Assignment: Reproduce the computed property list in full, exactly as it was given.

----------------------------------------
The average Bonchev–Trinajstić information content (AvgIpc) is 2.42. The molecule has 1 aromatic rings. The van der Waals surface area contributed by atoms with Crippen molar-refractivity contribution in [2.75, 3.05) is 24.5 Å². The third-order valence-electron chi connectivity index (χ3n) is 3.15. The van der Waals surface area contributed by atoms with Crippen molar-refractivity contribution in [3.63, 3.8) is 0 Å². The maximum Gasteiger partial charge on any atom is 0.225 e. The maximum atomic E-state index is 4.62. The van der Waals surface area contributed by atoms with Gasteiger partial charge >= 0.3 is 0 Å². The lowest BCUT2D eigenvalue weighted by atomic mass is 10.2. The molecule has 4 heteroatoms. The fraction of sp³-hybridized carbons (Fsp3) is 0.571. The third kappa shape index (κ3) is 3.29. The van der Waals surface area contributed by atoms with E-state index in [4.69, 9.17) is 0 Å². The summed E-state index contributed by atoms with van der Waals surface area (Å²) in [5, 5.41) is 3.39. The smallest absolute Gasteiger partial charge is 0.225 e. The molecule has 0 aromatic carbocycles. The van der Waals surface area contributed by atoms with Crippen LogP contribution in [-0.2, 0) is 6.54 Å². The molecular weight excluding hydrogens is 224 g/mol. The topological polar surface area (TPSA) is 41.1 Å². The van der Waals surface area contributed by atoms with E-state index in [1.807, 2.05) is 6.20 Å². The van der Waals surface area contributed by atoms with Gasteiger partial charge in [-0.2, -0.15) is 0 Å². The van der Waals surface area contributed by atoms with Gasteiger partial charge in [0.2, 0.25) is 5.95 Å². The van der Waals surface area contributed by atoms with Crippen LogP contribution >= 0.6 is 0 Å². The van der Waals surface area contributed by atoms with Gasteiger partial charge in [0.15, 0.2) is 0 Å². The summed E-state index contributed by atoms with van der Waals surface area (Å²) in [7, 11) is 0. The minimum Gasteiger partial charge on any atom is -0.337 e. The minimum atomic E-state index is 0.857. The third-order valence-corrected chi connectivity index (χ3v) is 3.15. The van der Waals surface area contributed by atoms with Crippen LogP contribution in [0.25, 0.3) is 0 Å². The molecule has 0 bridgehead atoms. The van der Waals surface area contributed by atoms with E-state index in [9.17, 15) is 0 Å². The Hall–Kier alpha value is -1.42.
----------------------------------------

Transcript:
The average Bonchev–Trinajstić information content (AvgIpc) is 2.42. The molecule has 1 aromatic rings. The van der Waals surface area contributed by atoms with Crippen molar-refractivity contribution in [2.75, 3.05) is 24.5 Å². The third-order valence-electron chi connectivity index (χ3n) is 3.15. The van der Waals surface area contributed by atoms with Crippen molar-refractivity contribution in [3.63, 3.8) is 0 Å². The maximum Gasteiger partial charge on any atom is 0.225 e. The maximum atomic E-state index is 4.62. The van der Waals surface area contributed by atoms with Gasteiger partial charge >= 0.3 is 0 Å². The lowest BCUT2D eigenvalue weighted by atomic mass is 10.2. The molecule has 4 heteroatoms. The fraction of sp³-hybridized carbons (Fsp3) is 0.571. The third kappa shape index (κ3) is 3.29. The van der Waals surface area contributed by atoms with E-state index in [4.69, 9.17) is 0 Å². The summed E-state index contributed by atoms with van der Waals surface area (Å²) in [5, 5.41) is 3.39. The smallest absolute Gasteiger partial charge is 0.225 e. The molecule has 0 aromatic carbocycles. The van der Waals surface area contributed by atoms with Crippen LogP contribution in [-0.2, 0) is 6.54 Å². The molecular weight excluding hydrogens is 224 g/mol. The topological polar surface area (TPSA) is 41.1 Å². The van der Waals surface area contributed by atoms with E-state index in [1.807, 2.05) is 6.20 Å². The van der Waals surface area contributed by atoms with Gasteiger partial charge in [-0.2, -0.15) is 0 Å². The van der Waals surface area contributed by atoms with Gasteiger partial charge in [0.2, 0.25) is 5.95 Å². The van der Waals surface area contributed by atoms with Crippen LogP contribution >= 0.6 is 0 Å². The van der Waals surface area contributed by atoms with Gasteiger partial charge in [0.15, 0.2) is 0 Å². The summed E-state index contributed by atoms with van der Waals surface area (Å²) in [7, 11) is 0. The minimum Gasteiger partial charge on any atom is -0.337 e. The minimum atomic E-state index is 0.857. The third-order valence-corrected chi connectivity index (χ3v) is 3.15. The van der Waals surface area contributed by atoms with Crippen LogP contribution in [0.25, 0.3) is 0 Å². The molecule has 0 bridgehead atoms. The van der Waals surface area contributed by atoms with E-state index in [9.17, 15) is 0 Å². The Hall–Kier alpha value is -1.42.